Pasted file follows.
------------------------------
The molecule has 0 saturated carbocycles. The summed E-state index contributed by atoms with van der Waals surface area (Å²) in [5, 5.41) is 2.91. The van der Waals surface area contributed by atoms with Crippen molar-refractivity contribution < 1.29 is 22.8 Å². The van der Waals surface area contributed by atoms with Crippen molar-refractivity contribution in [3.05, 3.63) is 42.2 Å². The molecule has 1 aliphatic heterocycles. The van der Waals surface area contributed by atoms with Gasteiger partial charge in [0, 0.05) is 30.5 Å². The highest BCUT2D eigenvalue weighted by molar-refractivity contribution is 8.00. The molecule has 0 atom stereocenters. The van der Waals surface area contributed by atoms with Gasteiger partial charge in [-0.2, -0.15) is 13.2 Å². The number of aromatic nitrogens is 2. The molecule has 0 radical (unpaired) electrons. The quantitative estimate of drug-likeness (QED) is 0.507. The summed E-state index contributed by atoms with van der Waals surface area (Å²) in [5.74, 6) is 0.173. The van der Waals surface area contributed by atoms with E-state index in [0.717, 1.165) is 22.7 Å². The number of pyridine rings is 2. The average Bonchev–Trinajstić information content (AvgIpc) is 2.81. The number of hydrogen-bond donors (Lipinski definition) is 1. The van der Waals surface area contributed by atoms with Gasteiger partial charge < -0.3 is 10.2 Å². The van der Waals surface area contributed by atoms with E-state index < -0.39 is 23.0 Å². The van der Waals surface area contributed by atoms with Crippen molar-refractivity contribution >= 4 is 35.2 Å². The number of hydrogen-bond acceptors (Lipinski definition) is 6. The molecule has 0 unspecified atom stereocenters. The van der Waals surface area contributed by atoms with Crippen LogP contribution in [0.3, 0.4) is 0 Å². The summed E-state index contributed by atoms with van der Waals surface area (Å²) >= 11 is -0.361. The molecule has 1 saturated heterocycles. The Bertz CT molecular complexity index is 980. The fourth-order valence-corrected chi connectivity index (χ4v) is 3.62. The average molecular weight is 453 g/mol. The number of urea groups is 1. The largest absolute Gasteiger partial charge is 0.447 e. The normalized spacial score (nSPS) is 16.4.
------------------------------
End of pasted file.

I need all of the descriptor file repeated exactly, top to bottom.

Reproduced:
The molecule has 0 saturated carbocycles. The summed E-state index contributed by atoms with van der Waals surface area (Å²) in [5, 5.41) is 2.91. The van der Waals surface area contributed by atoms with Crippen molar-refractivity contribution < 1.29 is 22.8 Å². The van der Waals surface area contributed by atoms with Crippen molar-refractivity contribution in [3.05, 3.63) is 42.2 Å². The molecule has 1 aliphatic heterocycles. The van der Waals surface area contributed by atoms with Gasteiger partial charge in [0, 0.05) is 30.5 Å². The highest BCUT2D eigenvalue weighted by molar-refractivity contribution is 8.00. The molecule has 0 atom stereocenters. The van der Waals surface area contributed by atoms with Gasteiger partial charge in [-0.2, -0.15) is 13.2 Å². The number of aromatic nitrogens is 2. The molecule has 0 radical (unpaired) electrons. The quantitative estimate of drug-likeness (QED) is 0.507. The summed E-state index contributed by atoms with van der Waals surface area (Å²) in [5.74, 6) is 0.173. The van der Waals surface area contributed by atoms with E-state index in [0.717, 1.165) is 22.7 Å². The number of pyridine rings is 2. The average Bonchev–Trinajstić information content (AvgIpc) is 2.81. The number of hydrogen-bond donors (Lipinski definition) is 1. The van der Waals surface area contributed by atoms with Gasteiger partial charge < -0.3 is 10.2 Å². The van der Waals surface area contributed by atoms with E-state index < -0.39 is 23.0 Å². The van der Waals surface area contributed by atoms with Crippen molar-refractivity contribution >= 4 is 35.2 Å². The number of hydrogen-bond acceptors (Lipinski definition) is 6. The molecule has 0 unspecified atom stereocenters. The van der Waals surface area contributed by atoms with Crippen LogP contribution in [0.3, 0.4) is 0 Å². The summed E-state index contributed by atoms with van der Waals surface area (Å²) >= 11 is -0.361. The molecule has 1 saturated heterocycles. The Bertz CT molecular complexity index is 980. The fourth-order valence-corrected chi connectivity index (χ4v) is 3.62. The average molecular weight is 453 g/mol. The number of urea groups is 1. The largest absolute Gasteiger partial charge is 0.447 e. The normalized spacial score (nSPS) is 16.4.